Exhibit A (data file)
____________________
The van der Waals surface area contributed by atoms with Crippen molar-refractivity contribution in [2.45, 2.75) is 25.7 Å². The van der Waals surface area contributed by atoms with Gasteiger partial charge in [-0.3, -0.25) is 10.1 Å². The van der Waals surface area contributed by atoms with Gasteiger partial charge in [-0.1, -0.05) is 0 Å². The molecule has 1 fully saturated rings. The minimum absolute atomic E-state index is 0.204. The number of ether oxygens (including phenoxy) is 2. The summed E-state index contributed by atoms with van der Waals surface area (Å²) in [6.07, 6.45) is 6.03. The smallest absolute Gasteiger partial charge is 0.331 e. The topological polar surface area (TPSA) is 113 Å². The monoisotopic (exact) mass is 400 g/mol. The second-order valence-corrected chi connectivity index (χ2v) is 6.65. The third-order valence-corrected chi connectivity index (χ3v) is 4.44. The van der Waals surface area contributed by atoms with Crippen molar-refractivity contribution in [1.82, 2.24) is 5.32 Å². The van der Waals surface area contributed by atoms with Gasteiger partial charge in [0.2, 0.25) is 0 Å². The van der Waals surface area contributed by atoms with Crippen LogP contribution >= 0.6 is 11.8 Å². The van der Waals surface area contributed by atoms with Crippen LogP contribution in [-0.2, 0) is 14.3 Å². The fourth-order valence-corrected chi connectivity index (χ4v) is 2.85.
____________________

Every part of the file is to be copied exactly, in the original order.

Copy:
The van der Waals surface area contributed by atoms with Crippen molar-refractivity contribution in [2.45, 2.75) is 25.7 Å². The van der Waals surface area contributed by atoms with Gasteiger partial charge in [-0.3, -0.25) is 10.1 Å². The van der Waals surface area contributed by atoms with Gasteiger partial charge in [-0.1, -0.05) is 0 Å². The molecule has 1 fully saturated rings. The minimum absolute atomic E-state index is 0.204. The number of ether oxygens (including phenoxy) is 2. The summed E-state index contributed by atoms with van der Waals surface area (Å²) in [6.07, 6.45) is 6.03. The smallest absolute Gasteiger partial charge is 0.331 e. The topological polar surface area (TPSA) is 113 Å². The monoisotopic (exact) mass is 400 g/mol. The second-order valence-corrected chi connectivity index (χ2v) is 6.65. The third-order valence-corrected chi connectivity index (χ3v) is 4.44. The van der Waals surface area contributed by atoms with Crippen molar-refractivity contribution in [1.82, 2.24) is 5.32 Å². The van der Waals surface area contributed by atoms with Gasteiger partial charge in [0.2, 0.25) is 0 Å². The van der Waals surface area contributed by atoms with Crippen LogP contribution >= 0.6 is 11.8 Å². The van der Waals surface area contributed by atoms with Crippen LogP contribution in [-0.2, 0) is 14.3 Å². The fourth-order valence-corrected chi connectivity index (χ4v) is 2.85.